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Single mums can afford the basics due to pandemic: report

  • September 17 2020
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Single mums can afford the basics due to pandemic: report

By Cameron Micallef
September 17 2020

Australian single mothers are no longer skipping meals to feed their children, being forced to wear the poorest clothing or having to steal nappies as changes to social benefits due to the COVID-19 pandemic raise living standards, new research has found.

Single mums can afford the basics due to pandemic

Single mums can afford the basics due to pandemic: report

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  • September 17 2020
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Australian single mothers are no longer skipping meals to feed their children, being forced to wear the poorest clothing or having to steal nappies as changes to social benefits due to the COVID-19 pandemic raise living standards, new research has found.

Single mums can afford the basics due to pandemic

A report conducted by the Brotherhood of St Laurence pointed out that while the standard of living has temporarily been raised, 1.1 million children will be impacted when the government reverts back to pre-COVID levels from 25 September. 

“Many of the women that we interviewed reported high levels of stress and anxiety as they were constantly worrying about money, budgeting and working out how to pay their bills,” said Dina Bowman, principal research fellow at the Brotherhood of St Laurence.

The report found that many women on government benefits felt trapped. 

“Even with careful budgets, making ends meet is a struggle. The single mothers we interviewed had to skimp on food, heating and clothing, and their children missed out on school activities and social events. Poverty also affected mothers’ mental health and wellbeing,” the report said.

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The Trampolines not traps report found that prior to the pandemic starting, women were forced to steal items in order to make ends meet.

“For example, Paula had a total fortnightly income of $1,300. She paid $1,600 rent a month and had a large Centrelink debt. She told us that at times she had shoplifted food and nappies out of sheer desperation,” the report said.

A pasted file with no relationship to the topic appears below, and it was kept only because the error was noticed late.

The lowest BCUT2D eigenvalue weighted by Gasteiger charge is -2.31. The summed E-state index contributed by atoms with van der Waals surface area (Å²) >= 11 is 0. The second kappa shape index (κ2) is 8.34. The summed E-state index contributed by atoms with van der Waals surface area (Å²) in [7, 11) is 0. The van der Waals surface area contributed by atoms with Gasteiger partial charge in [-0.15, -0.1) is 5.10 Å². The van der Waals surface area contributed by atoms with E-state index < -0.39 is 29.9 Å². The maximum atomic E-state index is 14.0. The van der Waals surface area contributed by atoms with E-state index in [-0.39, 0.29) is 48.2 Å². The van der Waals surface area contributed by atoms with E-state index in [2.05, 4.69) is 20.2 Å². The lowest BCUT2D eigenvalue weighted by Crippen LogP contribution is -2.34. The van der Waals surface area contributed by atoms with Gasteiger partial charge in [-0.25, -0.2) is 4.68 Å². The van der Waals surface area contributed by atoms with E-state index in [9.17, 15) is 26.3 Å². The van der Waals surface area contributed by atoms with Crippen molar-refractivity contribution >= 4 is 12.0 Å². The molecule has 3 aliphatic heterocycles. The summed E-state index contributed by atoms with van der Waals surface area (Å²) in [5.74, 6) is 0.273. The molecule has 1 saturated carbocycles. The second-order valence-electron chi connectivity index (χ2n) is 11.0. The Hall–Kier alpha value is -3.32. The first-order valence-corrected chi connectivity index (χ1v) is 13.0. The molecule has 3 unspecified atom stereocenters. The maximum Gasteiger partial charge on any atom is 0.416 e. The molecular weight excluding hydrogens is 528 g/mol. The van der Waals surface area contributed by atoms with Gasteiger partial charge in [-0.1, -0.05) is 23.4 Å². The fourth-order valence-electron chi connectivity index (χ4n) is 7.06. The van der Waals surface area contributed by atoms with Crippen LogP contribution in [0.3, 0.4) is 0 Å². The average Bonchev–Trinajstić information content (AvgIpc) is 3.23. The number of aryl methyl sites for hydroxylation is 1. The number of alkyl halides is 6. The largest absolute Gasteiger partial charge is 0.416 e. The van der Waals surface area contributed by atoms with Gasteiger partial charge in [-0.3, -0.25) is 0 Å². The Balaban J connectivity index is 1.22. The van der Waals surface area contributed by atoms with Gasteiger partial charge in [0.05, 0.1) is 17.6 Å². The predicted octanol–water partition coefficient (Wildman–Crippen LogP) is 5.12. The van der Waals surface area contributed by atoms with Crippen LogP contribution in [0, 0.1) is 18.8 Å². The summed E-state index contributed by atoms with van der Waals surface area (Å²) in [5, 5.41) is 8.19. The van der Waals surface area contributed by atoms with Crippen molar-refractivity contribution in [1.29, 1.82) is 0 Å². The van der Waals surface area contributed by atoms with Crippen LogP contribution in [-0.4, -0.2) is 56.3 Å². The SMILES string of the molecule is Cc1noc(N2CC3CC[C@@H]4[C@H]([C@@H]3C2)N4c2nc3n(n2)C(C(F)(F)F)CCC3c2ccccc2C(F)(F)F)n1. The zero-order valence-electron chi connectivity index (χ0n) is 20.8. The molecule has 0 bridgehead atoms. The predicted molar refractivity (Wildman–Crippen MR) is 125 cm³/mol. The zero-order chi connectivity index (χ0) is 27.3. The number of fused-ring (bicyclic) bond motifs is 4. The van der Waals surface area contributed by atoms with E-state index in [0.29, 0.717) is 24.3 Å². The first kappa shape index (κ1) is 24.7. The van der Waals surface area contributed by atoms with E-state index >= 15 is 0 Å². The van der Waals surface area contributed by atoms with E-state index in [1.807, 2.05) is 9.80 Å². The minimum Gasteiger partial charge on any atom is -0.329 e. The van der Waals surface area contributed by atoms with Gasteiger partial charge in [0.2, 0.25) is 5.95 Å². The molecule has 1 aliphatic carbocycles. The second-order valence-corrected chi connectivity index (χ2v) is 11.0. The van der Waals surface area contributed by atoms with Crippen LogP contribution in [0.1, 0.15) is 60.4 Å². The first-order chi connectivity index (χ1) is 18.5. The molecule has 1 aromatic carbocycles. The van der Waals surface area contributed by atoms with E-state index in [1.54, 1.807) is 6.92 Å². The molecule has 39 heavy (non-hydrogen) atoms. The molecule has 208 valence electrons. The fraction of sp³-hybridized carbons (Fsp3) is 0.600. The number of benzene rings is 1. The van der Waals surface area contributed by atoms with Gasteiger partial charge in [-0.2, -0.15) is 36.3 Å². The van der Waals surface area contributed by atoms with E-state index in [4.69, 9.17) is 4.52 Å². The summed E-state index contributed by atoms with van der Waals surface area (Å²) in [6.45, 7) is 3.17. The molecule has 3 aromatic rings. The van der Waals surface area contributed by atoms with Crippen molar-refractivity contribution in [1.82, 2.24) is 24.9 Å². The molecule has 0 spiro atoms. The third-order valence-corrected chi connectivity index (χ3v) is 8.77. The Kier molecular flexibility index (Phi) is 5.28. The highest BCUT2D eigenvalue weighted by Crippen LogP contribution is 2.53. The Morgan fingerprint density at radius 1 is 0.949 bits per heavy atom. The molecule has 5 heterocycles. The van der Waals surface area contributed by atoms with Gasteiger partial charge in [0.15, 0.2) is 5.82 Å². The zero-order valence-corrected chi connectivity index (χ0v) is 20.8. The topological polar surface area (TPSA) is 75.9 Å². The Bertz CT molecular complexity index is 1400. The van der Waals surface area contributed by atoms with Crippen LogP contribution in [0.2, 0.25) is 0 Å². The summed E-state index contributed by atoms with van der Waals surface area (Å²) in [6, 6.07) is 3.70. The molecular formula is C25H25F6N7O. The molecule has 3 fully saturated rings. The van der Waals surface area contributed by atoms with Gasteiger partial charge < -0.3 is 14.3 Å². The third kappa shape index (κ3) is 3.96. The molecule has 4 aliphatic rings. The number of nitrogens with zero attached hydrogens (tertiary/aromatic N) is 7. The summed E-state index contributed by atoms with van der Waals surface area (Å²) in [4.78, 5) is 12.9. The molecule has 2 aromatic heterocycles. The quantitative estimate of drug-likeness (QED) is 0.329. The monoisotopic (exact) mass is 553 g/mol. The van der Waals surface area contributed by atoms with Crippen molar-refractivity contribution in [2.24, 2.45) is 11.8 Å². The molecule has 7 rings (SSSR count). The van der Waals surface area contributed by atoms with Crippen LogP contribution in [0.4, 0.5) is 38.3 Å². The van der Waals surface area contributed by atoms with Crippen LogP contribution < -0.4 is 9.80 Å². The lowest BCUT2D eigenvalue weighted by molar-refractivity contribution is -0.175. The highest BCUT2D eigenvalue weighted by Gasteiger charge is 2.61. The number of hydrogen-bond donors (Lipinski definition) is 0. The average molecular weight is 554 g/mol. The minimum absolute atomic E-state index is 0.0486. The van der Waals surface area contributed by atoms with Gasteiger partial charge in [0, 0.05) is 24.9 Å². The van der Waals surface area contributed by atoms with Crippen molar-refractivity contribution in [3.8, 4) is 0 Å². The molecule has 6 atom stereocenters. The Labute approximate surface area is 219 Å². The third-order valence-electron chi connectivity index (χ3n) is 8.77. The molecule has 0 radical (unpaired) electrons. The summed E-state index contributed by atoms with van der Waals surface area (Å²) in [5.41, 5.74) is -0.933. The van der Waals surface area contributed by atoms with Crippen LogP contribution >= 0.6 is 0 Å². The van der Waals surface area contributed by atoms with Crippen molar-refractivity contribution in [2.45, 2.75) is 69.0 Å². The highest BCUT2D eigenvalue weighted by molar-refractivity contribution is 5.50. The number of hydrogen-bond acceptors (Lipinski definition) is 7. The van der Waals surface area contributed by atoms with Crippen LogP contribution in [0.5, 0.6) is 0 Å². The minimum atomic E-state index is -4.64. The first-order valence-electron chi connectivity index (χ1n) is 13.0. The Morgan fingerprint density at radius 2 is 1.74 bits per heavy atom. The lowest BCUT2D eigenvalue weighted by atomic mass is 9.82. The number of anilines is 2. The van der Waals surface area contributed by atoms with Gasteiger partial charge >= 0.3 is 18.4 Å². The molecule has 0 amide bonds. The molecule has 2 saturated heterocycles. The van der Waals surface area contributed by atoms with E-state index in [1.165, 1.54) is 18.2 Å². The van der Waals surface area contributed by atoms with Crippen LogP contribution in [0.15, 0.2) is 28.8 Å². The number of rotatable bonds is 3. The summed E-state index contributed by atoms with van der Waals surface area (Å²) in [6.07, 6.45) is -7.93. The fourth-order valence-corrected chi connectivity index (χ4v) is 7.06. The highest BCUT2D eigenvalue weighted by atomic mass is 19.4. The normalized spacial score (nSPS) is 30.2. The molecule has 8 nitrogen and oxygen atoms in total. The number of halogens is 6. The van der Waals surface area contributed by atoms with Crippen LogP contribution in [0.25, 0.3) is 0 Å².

Paula, a twenty-something mother of a two-year-old boy, explained why she was forced to shoplift. 

“It’s like out of necessity, though, that I do things like that; it puts myself at risk because then, if I was to get caught and charged, well then that affects other jobs that I might be able to get in the future,” Paula said.

The study highlights the structural inequality that has hit single-parent families so hard and will continue to do so once the supplement is removed. 

As Ms Bowman and her co-author, Seuwandi Wickramasinghe, said: “Women and children need strong foundations: stable, safe and affordable housing; affordable good quality child care; decent and inclusive employment; flexible access to education and training, and a fair social security system.”

“As a guide to reform, we propose a framework to highlight the enabling conditions that single mothers and their children need as part of a just, compassionate and sustainable society. 

“Such a society will promote gender equity and recognise the value and fair sharing of unpaid work and care. The framework provides a guide to ambitious reform and a reminder of how apparently unrelated policies play out in everyday lives of individuals and communities,” the report concluded.

Single mums can afford the basics due to pandemic: report
Single mums can afford the basics due to pandemic
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About the author

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Cameron is a journalist for Momentum Media's nestegg and Smart Property Investment. He enjoys giving Aussies practical financial tips and tricks to help grow their wealth and achieve financial independence. As a self-confessed finance nerd, Cameron enjoys chatting with industry experts and commentators to leverage their insights to grow your portfolio.

About the author

Cameron is a journalist for Momentum Media's nestegg and Smart Property Investment. He enjoys giving Aussies practical financial tips and tricks to help grow their wealth and achieve financial independence. As a self-confessed finance nerd, Cameron enjoys chatting with industry experts and commentators to leverage their insights to grow your portfolio.

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